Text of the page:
The version I'm using has an early test that looks at the MCUSR register and is inclined to jump to the app without a pause in the bootloader... before flashing the LED, and with nothing output on the serial port which could be used for debugging.

I'm going to stick with 6.2 for the moment in case there's anything in that that explicitly sorts out 649 issues, but investigate rerieving the saved startup reason in r2 and possibly comment out that shortcircuit code.

I'll report back when I know more.

MarkMLl

I'm pretty sure that the combination of that version/variant of Optiboot and that particular board design aren't very happy with each other.

Looking at the saved reset reason, it always interprets a power-up as a brownout reset, and it always interprets a DTR toggle as a watchdog reset, both of which are probably caught by this fragment in Optiboot 6.2:

#if defined (__AVR_ATmega128__) || defined (__AVR_ATmega64__)
  ch = MCUCSR;
  MCUCSR = 0;
#else
  ch = MCUSR;
  MCUSR = 0;
#endif
  if (ch & (_BV(WDRF) | _BV(BORF) | _BV(PORF)))
      appStart(ch);

Now at that point I expected that if I commented those last couple of lines out control would stay- at least for a while- inside the bootloader. However what actually happens is that the loader locks up... and it also does that if I move those lines after the point where the UART and watchdog are initialised and the LED told to flash (specifically, the LED does not flash at all... which does not make complete sense).

I suspect that there are multiple problems, possibly including bad watchdog initialisation. It might be that if I move to the newer Optiboot that things will work properly, but I'd need to review the sources to work out whether it makes any attempt at all to support this target.

I'm probably going to drop this particular combination for the moment. It's been a very useful learning exercise, and has moved me quite a long way up the learning curve (how Optiboot is put together, building it, retrieving the reset reason, some of the lesser known GCC facilities that enable that, how to use AvrDude in various ways and so on) but I really have quite a lot of other things that I should be getting on with and I should be able to program this board using a USBASP... and if that doesn't work I'm in a much better position to work out why.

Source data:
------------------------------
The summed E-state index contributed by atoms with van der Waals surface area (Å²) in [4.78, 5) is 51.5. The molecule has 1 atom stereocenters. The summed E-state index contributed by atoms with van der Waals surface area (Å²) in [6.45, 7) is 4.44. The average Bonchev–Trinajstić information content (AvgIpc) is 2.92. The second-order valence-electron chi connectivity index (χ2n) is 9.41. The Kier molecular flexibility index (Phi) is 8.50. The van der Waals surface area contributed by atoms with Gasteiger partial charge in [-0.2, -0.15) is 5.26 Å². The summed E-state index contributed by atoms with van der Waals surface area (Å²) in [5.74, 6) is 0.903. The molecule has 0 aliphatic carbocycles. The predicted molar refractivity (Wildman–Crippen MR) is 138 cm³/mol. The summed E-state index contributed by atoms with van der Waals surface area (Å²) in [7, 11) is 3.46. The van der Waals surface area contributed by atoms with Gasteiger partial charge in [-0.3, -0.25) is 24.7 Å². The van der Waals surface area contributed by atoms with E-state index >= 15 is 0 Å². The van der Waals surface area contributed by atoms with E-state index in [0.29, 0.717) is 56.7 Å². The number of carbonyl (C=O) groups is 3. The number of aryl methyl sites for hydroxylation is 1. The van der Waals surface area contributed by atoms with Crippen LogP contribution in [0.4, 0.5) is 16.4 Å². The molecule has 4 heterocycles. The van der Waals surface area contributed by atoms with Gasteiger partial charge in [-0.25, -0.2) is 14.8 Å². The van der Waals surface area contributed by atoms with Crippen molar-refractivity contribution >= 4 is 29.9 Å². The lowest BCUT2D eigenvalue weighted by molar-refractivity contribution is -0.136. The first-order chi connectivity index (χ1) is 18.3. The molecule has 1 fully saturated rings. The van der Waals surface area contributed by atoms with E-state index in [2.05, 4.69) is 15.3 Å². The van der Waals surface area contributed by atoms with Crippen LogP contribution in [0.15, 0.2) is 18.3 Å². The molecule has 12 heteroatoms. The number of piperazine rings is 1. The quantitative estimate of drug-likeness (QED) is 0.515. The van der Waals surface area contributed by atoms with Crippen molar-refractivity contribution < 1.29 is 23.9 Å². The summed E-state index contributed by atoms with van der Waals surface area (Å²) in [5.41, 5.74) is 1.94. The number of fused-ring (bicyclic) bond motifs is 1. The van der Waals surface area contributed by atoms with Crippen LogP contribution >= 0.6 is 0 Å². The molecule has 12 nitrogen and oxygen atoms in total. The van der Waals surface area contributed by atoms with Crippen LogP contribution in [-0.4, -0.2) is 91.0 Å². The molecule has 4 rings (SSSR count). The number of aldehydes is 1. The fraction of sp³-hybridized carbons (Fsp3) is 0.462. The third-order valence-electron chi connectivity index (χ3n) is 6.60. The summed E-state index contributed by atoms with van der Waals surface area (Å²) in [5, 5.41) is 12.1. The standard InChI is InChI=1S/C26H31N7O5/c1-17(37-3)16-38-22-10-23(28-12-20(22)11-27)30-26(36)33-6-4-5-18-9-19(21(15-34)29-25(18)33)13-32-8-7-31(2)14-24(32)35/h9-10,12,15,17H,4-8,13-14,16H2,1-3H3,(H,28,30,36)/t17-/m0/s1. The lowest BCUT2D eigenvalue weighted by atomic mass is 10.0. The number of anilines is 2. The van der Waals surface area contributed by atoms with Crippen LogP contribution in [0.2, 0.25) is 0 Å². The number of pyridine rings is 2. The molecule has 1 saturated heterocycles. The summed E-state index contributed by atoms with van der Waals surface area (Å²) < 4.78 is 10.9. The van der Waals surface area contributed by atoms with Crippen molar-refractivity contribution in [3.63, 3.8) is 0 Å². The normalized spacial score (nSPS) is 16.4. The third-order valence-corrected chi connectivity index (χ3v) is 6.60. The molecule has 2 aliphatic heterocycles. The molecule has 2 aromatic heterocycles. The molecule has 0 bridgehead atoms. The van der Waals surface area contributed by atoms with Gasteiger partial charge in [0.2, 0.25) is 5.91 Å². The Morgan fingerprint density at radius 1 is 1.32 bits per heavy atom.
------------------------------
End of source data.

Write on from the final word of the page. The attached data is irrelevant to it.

MarkMLl

The sense of the reset signal is inverted,

huh? the datasheet says the RESET is the same active-low as other AVRs...

it always interprets a power-up as a brownout reset

The fact that it's a V (low-voltage) variant implies that it may be running at a lower-than-5V supply. Did you adjust the brown-out level fuse from the normal "4.3V"?

Hfuse is 0xd6, I suspect it should be 0xd4

D6 looks right. AVR® Fuse Calculator – The Engbedded Blog

If you don't need the reset-cause propagation, you can certainly change the startup code in Optiboot.
The only "requirement" is that a WDT reset should start the App.
See the older code in the Arduino branch: ArduinoCore-avr/optiboot.c at master · arduino/ArduinoCore-avr · GitHub

I'd be inclined to increase the timeout to help enable the "manual reset" upload. (hmm. Looks like 2s is the max on a 649, though.)

westfw:
huh? the datasheet says the RESET is the same active-low as other AVRs...

At the chip, yes, but there's external components and I think it's edge- ratehr than level-triggered.

The fact that it's a V (low-voltage) variant implies that it may be running at a lower-than-5V supply. Did you adjust the brown-out level fuse from the normal "4.3V"?

Yes, the various build files result in 2.7v as the default. Part of the problem appears to be that the chip tries to self-pwer on some of the logic signals if Vcc is slow rising.

D6 looks right. AVR® Fuse Calculator – The Engbedded Blog

If you don't need the reset-cause propagation, you can certainly change the startup code in Optiboot.
The only "requirement" is that a WDT reset should start the App.
See the older code in the Arduino branch: ArduinoCore-avr/optiboot.c at master · arduino/ArduinoCore-avr · GitHub

I'd be inclined to increase the timeout to help enable the "manual reset" upload. (hmm. Looks like 2s is the max on a 649, though.)

Thanks for that. It's certainly been an interesting (and useful, and frustrating) exercise, and at least I've arrived at a rational understanding of what's happening even if some details are unclear.

I don't think it's a simple timeout issue, since there's no LED activity. I might try moving watchdog initialisation to after the LED flashes though, at least during development.

I'm just about to modify some of my standard hardware detection code, and will consider adding reset-cause handling at the application level if the OptiBoot version is all-FFs (i.e. no bootloader). I'm not sure that checking hfuse lsb would be adequate by itself.

MarkMLl